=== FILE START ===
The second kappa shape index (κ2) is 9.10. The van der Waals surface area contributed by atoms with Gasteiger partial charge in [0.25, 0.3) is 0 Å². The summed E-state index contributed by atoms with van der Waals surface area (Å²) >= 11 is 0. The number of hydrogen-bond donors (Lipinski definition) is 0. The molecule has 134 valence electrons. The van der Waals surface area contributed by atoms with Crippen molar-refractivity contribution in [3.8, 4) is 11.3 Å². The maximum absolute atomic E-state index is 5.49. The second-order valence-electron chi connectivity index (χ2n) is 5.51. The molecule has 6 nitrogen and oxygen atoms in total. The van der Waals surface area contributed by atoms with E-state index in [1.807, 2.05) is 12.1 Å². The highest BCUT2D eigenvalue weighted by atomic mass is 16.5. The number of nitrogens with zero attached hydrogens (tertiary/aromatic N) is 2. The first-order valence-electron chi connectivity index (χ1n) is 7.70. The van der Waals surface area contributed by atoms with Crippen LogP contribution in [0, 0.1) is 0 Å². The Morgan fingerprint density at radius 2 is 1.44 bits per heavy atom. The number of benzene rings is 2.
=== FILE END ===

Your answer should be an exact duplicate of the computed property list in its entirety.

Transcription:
The second kappa shape index (κ2) is 9.10. The van der Waals surface area contributed by atoms with Gasteiger partial charge in [0.25, 0.3) is 0 Å². The summed E-state index contributed by atoms with van der Waals surface area (Å²) >= 11 is 0. The number of hydrogen-bond donors (Lipinski definition) is 0. The molecule has 134 valence electrons. The van der Waals surface area contributed by atoms with Crippen molar-refractivity contribution in [3.8, 4) is 11.3 Å². The maximum absolute atomic E-state index is 5.49. The second-order valence-electron chi connectivity index (χ2n) is 5.51. The molecule has 6 nitrogen and oxygen atoms in total. The van der Waals surface area contributed by atoms with E-state index in [1.807, 2.05) is 12.1 Å². The highest BCUT2D eigenvalue weighted by atomic mass is 16.5. The number of nitrogens with zero attached hydrogens (tertiary/aromatic N) is 2. The first-order valence-electron chi connectivity index (χ1n) is 7.70. The van der Waals surface area contributed by atoms with Crippen LogP contribution in [0, 0.1) is 0 Å². The Morgan fingerprint density at radius 2 is 1.44 bits per heavy atom. The number of benzene rings is 2.